Question Dissection: Breaking It Down

Teacher with a group of high school students in the classroom:

“Discuss three ways Roosevelt’s New Deal changed the role of the federal government in America.”

“Should George have taken Lenny’s life at the end of the book? Justify your answer by citing specific material from Of Mice and Men.”

“Identify the various stages of the water cycle and describe what happens at each of these stages.”

The dreaded essay question! That looming empty space on the test page, waiting malevolently for evidence that you can actually talk about what you have learned.

Some students will take a quick glance at what the question seems to be about, and then quickly and incoherently unload whatever stray facts come to mind. Others will ponder painfully, start, stop, and start again.

Activities that help them analyze questions and understand how to approach writing essay answers will give them a better handle on succeeding on these test items.

See also this video:

Teaching/Learning Activities

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Question-Answer Relationships (QAR) Strategy

My students are getting ready for the Regents exams. We are using the official website and also some new resources that help us add diversity to our teaching.  “I can’t find the answer to this question!” The irritated tone of voice signals a growing frustration from one of our students struggling to complete an assignment. Indeed, from a student viewpoint, finding answers to questions seems to occupy the lion’s share of what education is about. Regents are not the simplest exams and there are not so many diverse sources so we take everything what possible to make Regents prep more complete.

Recently I started to use a new website that uses a concept of microlearning and it helps me to explain to my Regents students many things, like the content of the TASC exam. For example, understanding how questions work is a critical component of learning. Many students are unaware of the different levels of thinking that questions may elicit. As a result they follow a “literal” approach of seeking direct statements from the text to answer questions, and feel betrayed or even give up when this strategy does not work.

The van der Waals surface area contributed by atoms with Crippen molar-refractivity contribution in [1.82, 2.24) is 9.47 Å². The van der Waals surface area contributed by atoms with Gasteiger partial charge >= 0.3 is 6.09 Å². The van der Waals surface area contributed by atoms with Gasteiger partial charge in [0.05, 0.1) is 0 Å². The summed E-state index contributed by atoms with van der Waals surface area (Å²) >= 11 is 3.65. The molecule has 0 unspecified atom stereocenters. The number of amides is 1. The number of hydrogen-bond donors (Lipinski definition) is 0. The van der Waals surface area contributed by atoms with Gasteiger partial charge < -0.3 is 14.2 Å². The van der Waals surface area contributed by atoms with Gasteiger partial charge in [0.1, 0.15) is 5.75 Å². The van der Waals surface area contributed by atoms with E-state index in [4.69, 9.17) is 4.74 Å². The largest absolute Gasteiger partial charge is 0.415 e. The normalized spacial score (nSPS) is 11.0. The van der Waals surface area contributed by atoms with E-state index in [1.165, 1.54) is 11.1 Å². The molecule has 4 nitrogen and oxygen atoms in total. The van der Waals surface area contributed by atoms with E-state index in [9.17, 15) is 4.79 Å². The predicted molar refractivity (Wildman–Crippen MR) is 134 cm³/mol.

Other students pay only cursory attention to their reading, instead relying almost solely on what they already know to get their answers, regardless of what the text might say. For them, answering questions becomes an exercise in “common sense” rather than a thoughtful consideration of new information encountered in print.

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Is Interdisciplinary Curriculum Important to Students?

ONLINE LEARNING:  BALANCING TIME AND LEARNING WITH QUALITY

Project Accelerate is a consortium of New York State school districts, organizations and BOCES that collaborate to write, develop and promote online staff development courses.  Come learn the challenges and successes of online learning as well as beginning steps toward developing your own.  Participants will also have the opportunity to use a program called Dreamweaver (a product of Macromedia) to begin designing an online learning experience.

TECHNOLOGY AND CURRICULUM MAPPING:  ESSENTIAL QUESTIONS FOR SUCCESS

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KWL (Know/Want To Learn/Learned) and SMART

KWL (Know/Want To Learn/Learned) and SMART

KWL- A persistent challenge for teachers is to encourage students to be active thinkers while they read. Active readers make predictions about what they will be reading. Before they start, active readers consider what they already know about the story or topic. Then as they read, they confirm whether or not their predictions were on target. Active readers have an idea of what to look for, and when they are done, they evaluate what they have learned or experienced.